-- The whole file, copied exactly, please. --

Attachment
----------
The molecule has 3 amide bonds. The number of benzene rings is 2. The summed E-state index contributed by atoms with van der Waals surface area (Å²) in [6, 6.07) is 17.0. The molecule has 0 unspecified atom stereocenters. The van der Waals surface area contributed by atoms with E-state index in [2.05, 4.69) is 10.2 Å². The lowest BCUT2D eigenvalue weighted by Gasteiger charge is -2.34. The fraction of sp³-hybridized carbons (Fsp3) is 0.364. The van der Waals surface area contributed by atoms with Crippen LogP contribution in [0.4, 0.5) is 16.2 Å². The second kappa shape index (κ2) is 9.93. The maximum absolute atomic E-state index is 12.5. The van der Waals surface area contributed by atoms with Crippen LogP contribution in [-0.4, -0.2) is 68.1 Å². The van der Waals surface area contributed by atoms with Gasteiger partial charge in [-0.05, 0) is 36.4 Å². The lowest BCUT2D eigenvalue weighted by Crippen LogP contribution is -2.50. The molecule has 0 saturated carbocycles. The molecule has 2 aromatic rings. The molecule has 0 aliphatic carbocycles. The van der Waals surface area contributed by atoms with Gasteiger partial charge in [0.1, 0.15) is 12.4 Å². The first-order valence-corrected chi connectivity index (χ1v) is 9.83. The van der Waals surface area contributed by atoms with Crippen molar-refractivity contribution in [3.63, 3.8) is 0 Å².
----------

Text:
The molecule has 3 amide bonds. The number of benzene rings is 2. The summed E-state index contributed by atoms with van der Waals surface area (Å²) in [6, 6.07) is 17.0. The molecule has 0 unspecified atom stereocenters. The van der Waals surface area contributed by atoms with E-state index in [2.05, 4.69) is 10.2 Å². The lowest BCUT2D eigenvalue weighted by Gasteiger charge is -2.34. The fraction of sp³-hybridized carbons (Fsp3) is 0.364. The van der Waals surface area contributed by atoms with Crippen LogP contribution in [0.4, 0.5) is 16.2 Å². The second kappa shape index (κ2) is 9.93. The maximum absolute atomic E-state index is 12.5. The van der Waals surface area contributed by atoms with Crippen LogP contribution in [-0.4, -0.2) is 68.1 Å². The van der Waals surface area contributed by atoms with Gasteiger partial charge in [-0.05, 0) is 36.4 Å². The lowest BCUT2D eigenvalue weighted by Crippen LogP contribution is -2.50. The molecule has 0 saturated carbocycles. The molecule has 2 aromatic rings. The molecule has 0 aliphatic carbocycles. The van der Waals surface area contributed by atoms with Gasteiger partial charge in [0.1, 0.15) is 12.4 Å². The first-order valence-corrected chi connectivity index (χ1v) is 9.83. The van der Waals surface area contributed by atoms with Crippen molar-refractivity contribution in [3.63, 3.8) is 0 Å².